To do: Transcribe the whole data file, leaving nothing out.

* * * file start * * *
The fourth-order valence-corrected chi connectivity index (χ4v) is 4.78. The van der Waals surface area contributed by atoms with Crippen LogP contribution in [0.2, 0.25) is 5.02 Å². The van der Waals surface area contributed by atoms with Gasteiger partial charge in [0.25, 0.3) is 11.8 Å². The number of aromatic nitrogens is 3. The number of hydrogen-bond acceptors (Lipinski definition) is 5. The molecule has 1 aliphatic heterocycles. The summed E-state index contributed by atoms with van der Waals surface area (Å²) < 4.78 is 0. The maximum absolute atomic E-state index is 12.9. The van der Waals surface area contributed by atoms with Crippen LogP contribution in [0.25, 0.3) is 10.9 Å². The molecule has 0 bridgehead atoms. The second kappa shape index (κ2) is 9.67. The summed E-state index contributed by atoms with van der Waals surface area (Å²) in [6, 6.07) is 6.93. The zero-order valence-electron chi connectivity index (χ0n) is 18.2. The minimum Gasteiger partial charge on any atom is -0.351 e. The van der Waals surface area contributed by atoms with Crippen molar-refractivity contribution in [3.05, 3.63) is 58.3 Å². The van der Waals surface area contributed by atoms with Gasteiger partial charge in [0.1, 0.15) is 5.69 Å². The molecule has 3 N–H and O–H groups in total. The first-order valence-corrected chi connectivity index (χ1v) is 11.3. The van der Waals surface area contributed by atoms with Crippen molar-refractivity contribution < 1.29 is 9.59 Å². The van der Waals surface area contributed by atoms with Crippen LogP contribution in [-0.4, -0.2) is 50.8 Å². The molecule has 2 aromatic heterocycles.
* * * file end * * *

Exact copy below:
The fourth-order valence-corrected chi connectivity index (χ4v) is 4.78. The van der Waals surface area contributed by atoms with Crippen LogP contribution in [0.2, 0.25) is 5.02 Å². The van der Waals surface area contributed by atoms with Gasteiger partial charge in [0.25, 0.3) is 11.8 Å². The number of aromatic nitrogens is 3. The number of hydrogen-bond acceptors (Lipinski definition) is 5. The molecule has 1 aliphatic heterocycles. The summed E-state index contributed by atoms with van der Waals surface area (Å²) < 4.78 is 0. The maximum absolute atomic E-state index is 12.9. The van der Waals surface area contributed by atoms with Crippen LogP contribution in [0.25, 0.3) is 10.9 Å². The molecule has 0 bridgehead atoms. The second kappa shape index (κ2) is 9.67. The summed E-state index contributed by atoms with van der Waals surface area (Å²) in [6, 6.07) is 6.93. The zero-order valence-electron chi connectivity index (χ0n) is 18.2. The minimum Gasteiger partial charge on any atom is -0.351 e. The van der Waals surface area contributed by atoms with Crippen molar-refractivity contribution in [3.05, 3.63) is 58.3 Å². The van der Waals surface area contributed by atoms with Gasteiger partial charge in [0.1, 0.15) is 5.69 Å². The molecule has 3 N–H and O–H groups in total. The first-order valence-corrected chi connectivity index (χ1v) is 11.3. The van der Waals surface area contributed by atoms with Crippen molar-refractivity contribution < 1.29 is 9.59 Å². The van der Waals surface area contributed by atoms with Crippen LogP contribution in [-0.4, -0.2) is 50.8 Å². The molecule has 2 aromatic heterocycles.